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A New Kind of Catalog

A New Kind of Catalog

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A New Kind of Catalog

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  1. A New Kind of Catalog Charley Pennell Principal Cataloger for Metadata North Carolina State University North Carolina Library Association 2007

  2. Where is this talk headed? • Local motivation • National trends • What is Endeca? • Features • Does Endeca work? • Where are we going from here? • Where is everybody else going?

  3. Why a new catalog?What was wrong with the old one?

  4. A little TRLN catalog primer • TRLN libraries (Duke, NCCU, NCSU, UNC-CH) jointly develop and maintain BIS, 1985-1992 • DRA implemented for catalog (UNC & Duke continue Acq/Serials modules), 1991-1993 • No integrated keyword/browse capability, 1993-1999 • Web2 catalog implemented, 1999- • Sirsi & DRA “merge” in 2002; Taos DOA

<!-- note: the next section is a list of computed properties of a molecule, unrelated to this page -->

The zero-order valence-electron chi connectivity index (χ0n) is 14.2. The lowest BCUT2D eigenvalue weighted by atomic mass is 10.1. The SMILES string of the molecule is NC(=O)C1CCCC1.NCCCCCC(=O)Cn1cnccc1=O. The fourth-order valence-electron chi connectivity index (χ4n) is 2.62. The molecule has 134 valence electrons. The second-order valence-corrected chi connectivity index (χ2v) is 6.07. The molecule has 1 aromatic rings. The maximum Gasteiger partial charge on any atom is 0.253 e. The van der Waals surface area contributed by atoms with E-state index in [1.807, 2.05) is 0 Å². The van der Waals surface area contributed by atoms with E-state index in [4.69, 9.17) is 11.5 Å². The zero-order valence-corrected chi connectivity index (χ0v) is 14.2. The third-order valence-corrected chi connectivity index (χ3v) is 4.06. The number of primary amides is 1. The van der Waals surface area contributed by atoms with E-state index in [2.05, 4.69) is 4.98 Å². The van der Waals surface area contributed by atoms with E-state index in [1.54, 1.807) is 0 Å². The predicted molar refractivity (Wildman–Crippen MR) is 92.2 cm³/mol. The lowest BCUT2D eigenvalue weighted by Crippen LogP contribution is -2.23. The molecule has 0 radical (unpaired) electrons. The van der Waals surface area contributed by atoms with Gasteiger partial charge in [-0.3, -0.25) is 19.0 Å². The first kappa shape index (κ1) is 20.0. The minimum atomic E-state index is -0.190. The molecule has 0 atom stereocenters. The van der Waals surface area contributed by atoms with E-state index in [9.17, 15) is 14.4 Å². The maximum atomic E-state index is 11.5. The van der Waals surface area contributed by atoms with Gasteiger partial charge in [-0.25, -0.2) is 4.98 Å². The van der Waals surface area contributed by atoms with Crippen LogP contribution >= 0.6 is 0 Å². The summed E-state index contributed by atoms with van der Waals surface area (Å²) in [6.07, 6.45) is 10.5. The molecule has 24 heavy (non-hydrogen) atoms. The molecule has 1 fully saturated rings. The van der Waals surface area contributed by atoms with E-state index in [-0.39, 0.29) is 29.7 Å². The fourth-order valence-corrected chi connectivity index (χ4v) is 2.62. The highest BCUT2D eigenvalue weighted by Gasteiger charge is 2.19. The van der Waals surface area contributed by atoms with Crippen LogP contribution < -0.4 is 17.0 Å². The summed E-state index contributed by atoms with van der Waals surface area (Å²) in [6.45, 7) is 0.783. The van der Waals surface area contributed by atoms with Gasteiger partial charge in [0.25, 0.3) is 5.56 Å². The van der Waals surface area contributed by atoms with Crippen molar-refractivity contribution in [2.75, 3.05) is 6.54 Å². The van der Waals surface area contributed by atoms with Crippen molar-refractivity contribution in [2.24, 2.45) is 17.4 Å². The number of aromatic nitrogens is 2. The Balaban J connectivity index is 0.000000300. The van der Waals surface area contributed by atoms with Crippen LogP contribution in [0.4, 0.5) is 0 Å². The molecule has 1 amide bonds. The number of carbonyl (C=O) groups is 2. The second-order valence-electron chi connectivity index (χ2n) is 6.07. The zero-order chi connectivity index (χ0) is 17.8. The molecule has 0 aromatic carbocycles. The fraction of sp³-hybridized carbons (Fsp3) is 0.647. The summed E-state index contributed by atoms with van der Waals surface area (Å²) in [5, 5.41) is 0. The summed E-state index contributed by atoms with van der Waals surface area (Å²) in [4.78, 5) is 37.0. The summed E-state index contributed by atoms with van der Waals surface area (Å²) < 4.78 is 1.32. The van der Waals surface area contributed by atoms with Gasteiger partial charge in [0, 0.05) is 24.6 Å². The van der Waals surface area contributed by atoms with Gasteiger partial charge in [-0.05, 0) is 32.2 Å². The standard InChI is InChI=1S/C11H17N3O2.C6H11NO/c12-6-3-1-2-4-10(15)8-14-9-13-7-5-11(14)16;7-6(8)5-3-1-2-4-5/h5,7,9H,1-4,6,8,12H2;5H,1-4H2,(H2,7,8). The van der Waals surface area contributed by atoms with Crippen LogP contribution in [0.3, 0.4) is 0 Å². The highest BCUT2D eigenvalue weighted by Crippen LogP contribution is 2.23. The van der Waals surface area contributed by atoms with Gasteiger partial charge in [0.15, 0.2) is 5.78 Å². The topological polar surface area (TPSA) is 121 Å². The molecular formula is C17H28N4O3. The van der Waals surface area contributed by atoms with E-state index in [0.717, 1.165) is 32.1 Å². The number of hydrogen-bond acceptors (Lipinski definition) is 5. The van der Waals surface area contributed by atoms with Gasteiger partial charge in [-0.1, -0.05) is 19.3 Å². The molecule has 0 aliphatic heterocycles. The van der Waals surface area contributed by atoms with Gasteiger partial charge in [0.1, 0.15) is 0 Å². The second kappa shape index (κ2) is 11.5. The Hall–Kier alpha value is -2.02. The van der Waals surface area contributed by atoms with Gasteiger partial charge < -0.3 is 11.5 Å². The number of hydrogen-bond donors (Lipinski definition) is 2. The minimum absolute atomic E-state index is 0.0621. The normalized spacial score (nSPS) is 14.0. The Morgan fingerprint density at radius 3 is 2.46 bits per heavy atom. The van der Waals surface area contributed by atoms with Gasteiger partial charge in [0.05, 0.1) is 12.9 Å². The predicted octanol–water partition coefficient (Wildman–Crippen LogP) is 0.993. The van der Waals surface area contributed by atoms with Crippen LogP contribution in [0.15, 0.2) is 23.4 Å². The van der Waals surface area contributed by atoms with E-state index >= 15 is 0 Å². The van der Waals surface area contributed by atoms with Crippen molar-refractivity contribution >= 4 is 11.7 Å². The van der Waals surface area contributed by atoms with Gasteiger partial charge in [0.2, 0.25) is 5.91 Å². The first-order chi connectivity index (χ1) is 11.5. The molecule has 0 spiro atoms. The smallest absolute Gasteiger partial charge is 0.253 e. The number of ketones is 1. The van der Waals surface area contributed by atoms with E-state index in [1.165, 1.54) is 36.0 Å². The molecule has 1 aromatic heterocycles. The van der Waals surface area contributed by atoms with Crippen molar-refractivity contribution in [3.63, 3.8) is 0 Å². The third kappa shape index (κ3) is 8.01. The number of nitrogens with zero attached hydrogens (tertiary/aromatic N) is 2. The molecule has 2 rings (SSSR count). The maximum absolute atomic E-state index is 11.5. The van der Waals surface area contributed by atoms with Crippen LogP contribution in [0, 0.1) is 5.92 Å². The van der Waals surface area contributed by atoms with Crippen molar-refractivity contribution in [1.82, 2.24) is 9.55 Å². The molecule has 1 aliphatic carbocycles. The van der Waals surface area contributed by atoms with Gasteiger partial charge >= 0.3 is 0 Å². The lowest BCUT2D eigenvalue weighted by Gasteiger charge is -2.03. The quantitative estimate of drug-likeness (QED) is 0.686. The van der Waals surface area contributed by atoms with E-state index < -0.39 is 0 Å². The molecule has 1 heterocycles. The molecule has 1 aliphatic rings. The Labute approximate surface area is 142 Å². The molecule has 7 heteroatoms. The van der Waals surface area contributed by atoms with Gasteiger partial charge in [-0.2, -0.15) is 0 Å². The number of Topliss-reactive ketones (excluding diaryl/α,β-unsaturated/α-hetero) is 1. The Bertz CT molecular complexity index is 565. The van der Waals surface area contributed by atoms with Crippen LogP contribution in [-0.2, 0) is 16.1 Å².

5. A little TRLN catalog primer 2 • NCSU & NCCU to Unicorn; Duke to Aleph; UNC-CH to Millenium, 2003-2004 • Sirsi/Dynix merger, 2004: vendor focus shifts (even more) toward school/public market • While agreeing to continue to support Web2, S/D increasingly looking to merge all product catalogs into single interface

  6. What was the catalog lacking? • Simplicity: a simple, hopefully uncluttered interface • Interactivity: ways to interact with results to get better results • Forgiveness: just fix my typos and case errors, don’t make me feel stupid! • Response time: always • Real-time sorting: the limit is how many?!! • Relevance ranking: as if! • Web services: use the Web to repurpose data, enable mash-ups, add-ons & improvements